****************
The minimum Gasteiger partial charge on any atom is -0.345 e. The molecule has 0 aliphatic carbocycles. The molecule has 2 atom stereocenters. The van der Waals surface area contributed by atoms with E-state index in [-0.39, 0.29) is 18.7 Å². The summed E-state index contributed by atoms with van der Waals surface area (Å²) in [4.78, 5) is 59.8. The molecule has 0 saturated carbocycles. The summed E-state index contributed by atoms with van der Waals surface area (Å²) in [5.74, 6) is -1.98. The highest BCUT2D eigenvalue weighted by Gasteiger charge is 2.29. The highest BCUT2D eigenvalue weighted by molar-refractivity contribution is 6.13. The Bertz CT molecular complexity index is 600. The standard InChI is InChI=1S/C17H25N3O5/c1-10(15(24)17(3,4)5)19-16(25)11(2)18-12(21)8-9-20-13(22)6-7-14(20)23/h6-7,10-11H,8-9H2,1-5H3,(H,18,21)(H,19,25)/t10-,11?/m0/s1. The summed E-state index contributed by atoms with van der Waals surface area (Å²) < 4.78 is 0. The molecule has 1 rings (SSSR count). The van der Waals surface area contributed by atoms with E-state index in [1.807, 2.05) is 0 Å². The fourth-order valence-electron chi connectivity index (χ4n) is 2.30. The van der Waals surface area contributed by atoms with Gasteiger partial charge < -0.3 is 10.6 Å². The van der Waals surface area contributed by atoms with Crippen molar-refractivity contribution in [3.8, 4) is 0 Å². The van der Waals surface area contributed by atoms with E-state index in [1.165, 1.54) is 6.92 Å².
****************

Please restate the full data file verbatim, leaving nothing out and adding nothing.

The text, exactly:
The minimum Gasteiger partial charge on any atom is -0.345 e. The molecule has 0 aliphatic carbocycles. The molecule has 2 atom stereocenters. The van der Waals surface area contributed by atoms with E-state index in [-0.39, 0.29) is 18.7 Å². The summed E-state index contributed by atoms with van der Waals surface area (Å²) in [4.78, 5) is 59.8. The molecule has 0 saturated carbocycles. The summed E-state index contributed by atoms with van der Waals surface area (Å²) in [5.74, 6) is -1.98. The highest BCUT2D eigenvalue weighted by Gasteiger charge is 2.29. The highest BCUT2D eigenvalue weighted by molar-refractivity contribution is 6.13. The Bertz CT molecular complexity index is 600. The standard InChI is InChI=1S/C17H25N3O5/c1-10(15(24)17(3,4)5)19-16(25)11(2)18-12(21)8-9-20-13(22)6-7-14(20)23/h6-7,10-11H,8-9H2,1-5H3,(H,18,21)(H,19,25)/t10-,11?/m0/s1. The summed E-state index contributed by atoms with van der Waals surface area (Å²) < 4.78 is 0. The molecule has 1 rings (SSSR count). The van der Waals surface area contributed by atoms with E-state index in [1.807, 2.05) is 0 Å². The fourth-order valence-electron chi connectivity index (χ4n) is 2.30. The van der Waals surface area contributed by atoms with Gasteiger partial charge < -0.3 is 10.6 Å². The van der Waals surface area contributed by atoms with Crippen molar-refractivity contribution in [3.8, 4) is 0 Å². The van der Waals surface area contributed by atoms with E-state index in [1.165, 1.54) is 6.92 Å².